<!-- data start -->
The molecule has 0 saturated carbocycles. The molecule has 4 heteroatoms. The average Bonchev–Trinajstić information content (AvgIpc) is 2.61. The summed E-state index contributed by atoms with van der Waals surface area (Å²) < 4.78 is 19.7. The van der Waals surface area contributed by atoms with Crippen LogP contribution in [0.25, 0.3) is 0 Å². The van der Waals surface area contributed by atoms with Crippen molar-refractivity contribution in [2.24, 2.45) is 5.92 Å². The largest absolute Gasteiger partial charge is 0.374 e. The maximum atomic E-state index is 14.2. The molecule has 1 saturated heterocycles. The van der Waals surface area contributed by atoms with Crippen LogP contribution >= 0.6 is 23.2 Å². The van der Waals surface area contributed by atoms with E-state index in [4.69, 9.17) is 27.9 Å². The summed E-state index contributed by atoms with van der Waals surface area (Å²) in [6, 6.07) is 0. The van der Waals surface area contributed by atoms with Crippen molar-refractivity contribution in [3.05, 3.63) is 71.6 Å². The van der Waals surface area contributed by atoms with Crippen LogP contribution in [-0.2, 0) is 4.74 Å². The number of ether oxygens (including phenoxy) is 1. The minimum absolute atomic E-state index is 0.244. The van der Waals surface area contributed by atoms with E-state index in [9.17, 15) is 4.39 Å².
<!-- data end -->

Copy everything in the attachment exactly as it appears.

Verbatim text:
The molecule has 0 saturated carbocycles. The molecule has 4 heteroatoms. The average Bonchev–Trinajstić information content (AvgIpc) is 2.61. The summed E-state index contributed by atoms with van der Waals surface area (Å²) < 4.78 is 19.7. The van der Waals surface area contributed by atoms with Crippen LogP contribution in [0.25, 0.3) is 0 Å². The van der Waals surface area contributed by atoms with Crippen molar-refractivity contribution in [2.24, 2.45) is 5.92 Å². The largest absolute Gasteiger partial charge is 0.374 e. The maximum atomic E-state index is 14.2. The molecule has 1 saturated heterocycles. The van der Waals surface area contributed by atoms with Crippen LogP contribution >= 0.6 is 23.2 Å². The van der Waals surface area contributed by atoms with E-state index in [4.69, 9.17) is 27.9 Å². The summed E-state index contributed by atoms with van der Waals surface area (Å²) in [6, 6.07) is 0. The van der Waals surface area contributed by atoms with Crippen molar-refractivity contribution in [3.05, 3.63) is 71.6 Å². The van der Waals surface area contributed by atoms with Crippen LogP contribution in [-0.2, 0) is 4.74 Å². The number of ether oxygens (including phenoxy) is 1. The minimum absolute atomic E-state index is 0.244. The van der Waals surface area contributed by atoms with E-state index in [9.17, 15) is 4.39 Å².